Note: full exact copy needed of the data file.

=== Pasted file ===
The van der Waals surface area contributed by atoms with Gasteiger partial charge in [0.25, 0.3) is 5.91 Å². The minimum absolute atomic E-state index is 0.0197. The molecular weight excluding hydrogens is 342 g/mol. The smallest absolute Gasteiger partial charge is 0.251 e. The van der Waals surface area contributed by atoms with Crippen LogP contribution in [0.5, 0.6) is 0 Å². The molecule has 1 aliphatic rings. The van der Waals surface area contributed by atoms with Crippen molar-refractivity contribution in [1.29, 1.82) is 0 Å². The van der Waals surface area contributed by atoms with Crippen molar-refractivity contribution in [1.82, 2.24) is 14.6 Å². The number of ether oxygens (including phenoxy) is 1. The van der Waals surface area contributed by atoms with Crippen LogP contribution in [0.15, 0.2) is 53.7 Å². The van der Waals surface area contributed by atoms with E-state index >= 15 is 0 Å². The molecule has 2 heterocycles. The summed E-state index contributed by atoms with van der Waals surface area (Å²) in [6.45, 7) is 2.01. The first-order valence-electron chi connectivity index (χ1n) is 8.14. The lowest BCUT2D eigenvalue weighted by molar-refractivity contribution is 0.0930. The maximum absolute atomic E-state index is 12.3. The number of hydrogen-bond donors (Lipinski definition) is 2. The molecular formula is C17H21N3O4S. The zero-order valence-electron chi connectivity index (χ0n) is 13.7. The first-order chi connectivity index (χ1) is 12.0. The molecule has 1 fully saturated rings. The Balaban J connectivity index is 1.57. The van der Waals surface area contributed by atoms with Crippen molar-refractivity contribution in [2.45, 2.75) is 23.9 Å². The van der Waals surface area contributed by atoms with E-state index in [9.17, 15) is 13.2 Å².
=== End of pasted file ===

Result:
The van der Waals surface area contributed by atoms with Gasteiger partial charge in [0.25, 0.3) is 5.91 Å². The minimum absolute atomic E-state index is 0.0197. The molecular weight excluding hydrogens is 342 g/mol. The smallest absolute Gasteiger partial charge is 0.251 e. The van der Waals surface area contributed by atoms with Crippen LogP contribution in [0.5, 0.6) is 0 Å². The molecule has 1 aliphatic rings. The van der Waals surface area contributed by atoms with Crippen molar-refractivity contribution in [1.29, 1.82) is 0 Å². The van der Waals surface area contributed by atoms with Crippen molar-refractivity contribution in [1.82, 2.24) is 14.6 Å². The number of ether oxygens (including phenoxy) is 1. The van der Waals surface area contributed by atoms with Crippen LogP contribution in [0.15, 0.2) is 53.7 Å². The van der Waals surface area contributed by atoms with E-state index >= 15 is 0 Å². The molecule has 2 heterocycles. The summed E-state index contributed by atoms with van der Waals surface area (Å²) in [6.45, 7) is 2.01. The first-order valence-electron chi connectivity index (χ1n) is 8.14. The lowest BCUT2D eigenvalue weighted by molar-refractivity contribution is 0.0930. The maximum absolute atomic E-state index is 12.3. The number of hydrogen-bond donors (Lipinski definition) is 2. The molecular formula is C17H21N3O4S. The zero-order valence-electron chi connectivity index (χ0n) is 13.7. The first-order chi connectivity index (χ1) is 12.0. The molecule has 1 fully saturated rings. The Balaban J connectivity index is 1.57. The van der Waals surface area contributed by atoms with Crippen molar-refractivity contribution in [2.45, 2.75) is 23.9 Å². The van der Waals surface area contributed by atoms with E-state index in [9.17, 15) is 13.2 Å².